Tuesday, June 1, 2010

Things my Grandmother Taught Me

Trixie Collage 1

My grandmother was a very capable woman. She could make the most drab and lifeless rental house become a beautiful and tastefully decorated home, using (I’m sure) nothing more than some rubber-bands and safety pins. OK, well maybe it was that she was marvel at the sewing machine, and had an eye for the potential beauty of an old and unloved piece of furniture in the junk shop.

In her early teens she made clothes for herself and younger sister; and in her late teens she became model u lidapprentice to the famous Melbourne milliner Thomas Harrison. Then after marrying and having children, she invented ‘Model Yu’; a custom dress making body cast tailor’s dummy which ensured a perfect fit to your body, without any dials getting in the way when doing the pinning. In the days of WWII her invention was economical, relevant and very successful. She travelled Australia and New Zealand demonstrating it. As I said, she was a very capable woman.

Of course, she taught my mother to sew; who then taught me. And there were rules to follow when sewing to ensure a crisp, professional finish. These are the things that my grandmother taught me.

Never cut and sew on the same day:
Allow one day for cutting and a second day for sewing. If you try to sew on the same day as you cut, you are more likely to make mistakes.

Press every time you sew: The mantra is press press press! You can’t iron too much! Every time you finish sewing a section, iron it to ensure a crisp, professional finish.

Clean your sewing machine with a feather: Yes, that’s right. When you are out for a walk, keep a look out for a long wing feather. They are perfect for cleaning the fluff away from around your bobbin holder, as they are strong, flexible and nature has provided microscopic little hooks which grab the fluff!

Match colours in daylight: When picking thread to match your fabric, go outside – NEVER use artificial light. This might mean dragging the shop assistant outside with you, but accuracy is more important than dignity, right?

Get out your knitting needle: When turning things the right way out, use your big knitting needle (for creating your chunky knits) to gently but firmly push out all the corners properly.

So tell me, what did your grandmother teach you?

Cheers, Chicken


  1. Great post and your Grandmother sounds like a woman to admire! My Gran was in business for a long time and has inspired me and my two businesses. I hope to in turn inspire my daughter!

    Its amazing how such valuable skills are passed on from generation to generation.

  2. Wonderful! My Grandmother is a wonderful person. She has taught me so many things. She also taught my Mum how to sew, who then became a dress maker specialising in bridal and formal sewing. My Mum then taught me, and now I've gone from sewing for my boys, to sewing things to sell online and at the markets. She's also taught me many life skills and given me lots of yummy recipes! Once as a young girl, I tried to cook like Grandma, who never needed to measure things in her regular recipes, but I found out in the finished product that it took her many many times to perfect that! I was very blessed to grow up around the corner from my Grandmother. Grandma's are very special people.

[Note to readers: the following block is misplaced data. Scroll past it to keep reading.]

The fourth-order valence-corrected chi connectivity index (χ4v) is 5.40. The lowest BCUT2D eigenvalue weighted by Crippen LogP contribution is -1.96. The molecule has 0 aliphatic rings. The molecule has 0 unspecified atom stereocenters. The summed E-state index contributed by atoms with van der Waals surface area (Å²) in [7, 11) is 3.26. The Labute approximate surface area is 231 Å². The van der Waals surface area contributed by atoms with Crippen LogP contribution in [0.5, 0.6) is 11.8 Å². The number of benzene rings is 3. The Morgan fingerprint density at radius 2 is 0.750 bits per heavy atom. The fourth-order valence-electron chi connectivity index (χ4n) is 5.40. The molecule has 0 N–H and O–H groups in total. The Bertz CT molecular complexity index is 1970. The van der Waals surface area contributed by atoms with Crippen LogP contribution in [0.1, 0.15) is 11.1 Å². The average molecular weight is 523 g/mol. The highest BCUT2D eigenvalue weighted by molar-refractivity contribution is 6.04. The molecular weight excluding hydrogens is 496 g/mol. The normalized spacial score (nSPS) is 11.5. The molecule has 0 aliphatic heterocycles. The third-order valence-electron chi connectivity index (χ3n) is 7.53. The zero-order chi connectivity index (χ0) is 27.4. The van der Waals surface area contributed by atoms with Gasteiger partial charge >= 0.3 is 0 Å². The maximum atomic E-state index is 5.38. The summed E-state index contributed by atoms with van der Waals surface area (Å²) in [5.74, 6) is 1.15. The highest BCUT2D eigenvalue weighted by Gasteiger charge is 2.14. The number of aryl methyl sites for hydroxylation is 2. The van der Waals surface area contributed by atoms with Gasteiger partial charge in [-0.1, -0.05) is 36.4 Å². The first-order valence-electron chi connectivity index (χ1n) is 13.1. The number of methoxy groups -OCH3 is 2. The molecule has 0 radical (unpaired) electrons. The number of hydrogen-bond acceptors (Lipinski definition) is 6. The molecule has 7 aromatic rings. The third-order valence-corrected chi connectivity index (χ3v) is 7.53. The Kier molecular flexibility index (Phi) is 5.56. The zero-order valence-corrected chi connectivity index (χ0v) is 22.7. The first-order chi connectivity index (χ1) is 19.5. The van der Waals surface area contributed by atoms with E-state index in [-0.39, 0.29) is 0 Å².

3. i so agree with the don't cut and sew on the same day... things always run smoother if i do them a day apart

    and unfortunately have to agree on the ironing!!

    she sounds like a great woman

  4. This is great - everything on that last is absolutely true... but you've been lucky to have been taught that, somehow I've managed to figure it out by trial and error. Mainly error :)

  5. My nan always said to butter bread to the edges, the EDGES, and heaven help anyone who cut corners and just spread a bit here and there.
    It was mum who taught me to sew, not nan, but nan taught me calligraphy instead.
    Leonie @ porkchop

  6. what a sweet post! My grandmother's didn't get to pass on anything to me: my parents were the youngest on both sides so they were very old by the time I was old enough to learn.

    I'm going to take all your grandmother's tips on board, thanks for sharing :)

  7. Lovely post :).

    My Grandmother taught me how to bet on the horses at the races. She loved her little tipple at the races. It was very useful when in my early 20's when going to the races for a session was huge, I could count on Grandma to give me a good tip :)

    Sorry now sewing or baking stories my Grandma never did that, in fact I can never remember her cooking ever, but she could crochet :)

  8. I love this topic!

    My grandmother taught me to buy good quality, handmade clothing and accessories and take good care of them to make them last a lifetime. She taught me that classic never goes out of style, and that a piece of jewellery can never be too loud if it's beautiful.

  9. My grandmother taught me that when sewing, if you make a mistake because you are getting tired, fix that mistake then stop.

    Don't keep going or you will make more mistakes, and don't leave a mistake un-fixed or you will be reluctant to go back to the job the next day.

  10. Christine - My mum and I both agree that your grandmother gave you GOLD advice there!

    Thanks everyone for your comments!


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